The world’s first European Pressurized Reactor (EPR), in China’s Guangdong province, will be connected to the external power grid next month and will go into full operation in the third quarter of the year, China’s nuclear safety body said this week

The agency told Reuters that the plan is to connect with the external power grid in July and achieve full-power operation in the third quarter.

According to World Nuclear News the National Nuclear Safety Administration (NNSA) said;

“Since 2013, NNSA has organized a total of over 400 person-years of various professional review missions, reviewed 13 technical documents – such as the final safety analysis report for Taishan 1 and 2 – and held four nuclear tests.”

NNSA noted that it invited nuclear regulatory authorities from France, Finland and the UK, as well as representatives from the OECD Nuclear Energy Agency, to witness inspections of Taishan 1.

Taishan 1 and 2 are the first two reactors based on the EPR design to be built in China. They are part of an EUR8.0 billion (USD$9.5 billion) contract signed by Areva and China General Nuclear (CGN) in November 2007.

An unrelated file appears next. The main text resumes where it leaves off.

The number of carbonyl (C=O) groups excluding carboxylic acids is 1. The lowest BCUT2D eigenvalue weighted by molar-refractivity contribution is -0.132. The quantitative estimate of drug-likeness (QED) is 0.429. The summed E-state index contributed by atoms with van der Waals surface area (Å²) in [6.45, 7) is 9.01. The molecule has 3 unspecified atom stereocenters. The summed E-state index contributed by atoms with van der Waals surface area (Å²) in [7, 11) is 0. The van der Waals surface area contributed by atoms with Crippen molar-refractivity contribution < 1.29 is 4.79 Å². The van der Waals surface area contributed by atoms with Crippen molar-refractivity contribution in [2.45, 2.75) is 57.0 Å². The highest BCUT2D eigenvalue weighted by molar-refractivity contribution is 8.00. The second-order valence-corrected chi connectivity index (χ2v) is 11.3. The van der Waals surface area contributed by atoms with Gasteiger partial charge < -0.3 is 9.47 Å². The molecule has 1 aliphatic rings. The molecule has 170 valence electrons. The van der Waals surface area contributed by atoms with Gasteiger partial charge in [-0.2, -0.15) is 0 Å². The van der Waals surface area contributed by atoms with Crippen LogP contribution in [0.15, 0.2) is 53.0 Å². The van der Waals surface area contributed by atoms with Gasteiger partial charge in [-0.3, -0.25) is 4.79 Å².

The Taishan project – 140 kilometers west of Hong Kong – is owned by the Guangdong Taishan Nuclear Power Joint Venture Company Limited, a joint venture between EDF (30%) and CGN (70%).

Update 6/30/18:  China General Nuclear Power Group and EDF Group have announced 6/29/18 that unit 1 of the Taishan nuclear power plant has been connected to the grid, becoming the world’s first EPR to achieve grid connection and power generation. It is expected to enter commercial operation later this year.

CGN, EDF and Guangdong Yudian Group invested jointly in the Taishan nuclear power plant. Framatome contributed major parts of the plant’s nuclear scope including nuclear steam supply system, safety instrumentation & control, procurement and support to erection and commissioning.

Unit 1 has an installed capacity of 1660 MWe and can deliver reliable low-carbon electricity to more than four million Chinese households.